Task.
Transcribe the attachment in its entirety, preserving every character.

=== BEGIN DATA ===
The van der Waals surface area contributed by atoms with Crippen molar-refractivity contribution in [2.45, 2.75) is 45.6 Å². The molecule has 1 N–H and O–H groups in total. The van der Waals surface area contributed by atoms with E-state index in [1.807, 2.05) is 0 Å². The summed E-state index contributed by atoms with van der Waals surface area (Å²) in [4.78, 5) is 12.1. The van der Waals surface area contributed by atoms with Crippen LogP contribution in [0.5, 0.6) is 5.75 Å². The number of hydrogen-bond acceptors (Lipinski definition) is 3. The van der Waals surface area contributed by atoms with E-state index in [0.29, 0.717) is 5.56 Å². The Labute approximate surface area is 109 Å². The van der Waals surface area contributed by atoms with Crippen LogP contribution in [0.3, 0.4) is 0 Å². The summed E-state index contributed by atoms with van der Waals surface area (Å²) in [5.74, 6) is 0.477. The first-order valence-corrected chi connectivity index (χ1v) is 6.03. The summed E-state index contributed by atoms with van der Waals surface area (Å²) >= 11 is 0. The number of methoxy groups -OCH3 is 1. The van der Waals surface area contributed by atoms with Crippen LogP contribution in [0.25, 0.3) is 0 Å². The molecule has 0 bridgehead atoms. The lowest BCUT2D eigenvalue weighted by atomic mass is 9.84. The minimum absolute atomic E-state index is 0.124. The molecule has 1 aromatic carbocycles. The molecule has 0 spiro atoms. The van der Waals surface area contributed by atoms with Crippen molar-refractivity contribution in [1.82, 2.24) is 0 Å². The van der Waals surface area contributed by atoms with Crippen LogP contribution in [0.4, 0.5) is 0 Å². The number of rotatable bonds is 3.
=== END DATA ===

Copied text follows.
The van der Waals surface area contributed by atoms with Crippen molar-refractivity contribution in [2.45, 2.75) is 45.6 Å². The molecule has 1 N–H and O–H groups in total. The van der Waals surface area contributed by atoms with E-state index in [1.807, 2.05) is 0 Å². The summed E-state index contributed by atoms with van der Waals surface area (Å²) in [4.78, 5) is 12.1. The van der Waals surface area contributed by atoms with Crippen LogP contribution in [0.5, 0.6) is 5.75 Å². The number of hydrogen-bond acceptors (Lipinski definition) is 3. The van der Waals surface area contributed by atoms with E-state index in [0.29, 0.717) is 5.56 Å². The Labute approximate surface area is 109 Å². The van der Waals surface area contributed by atoms with Crippen LogP contribution in [0.3, 0.4) is 0 Å². The summed E-state index contributed by atoms with van der Waals surface area (Å²) in [5.74, 6) is 0.477. The first-order valence-corrected chi connectivity index (χ1v) is 6.03. The summed E-state index contributed by atoms with van der Waals surface area (Å²) >= 11 is 0. The number of methoxy groups -OCH3 is 1. The van der Waals surface area contributed by atoms with Crippen LogP contribution in [0.25, 0.3) is 0 Å². The molecule has 0 bridgehead atoms. The lowest BCUT2D eigenvalue weighted by atomic mass is 9.84. The minimum absolute atomic E-state index is 0.124. The molecule has 1 aromatic carbocycles. The molecule has 0 spiro atoms. The van der Waals surface area contributed by atoms with Crippen molar-refractivity contribution in [1.82, 2.24) is 0 Å². The van der Waals surface area contributed by atoms with Crippen LogP contribution in [0.4, 0.5) is 0 Å². The number of rotatable bonds is 3.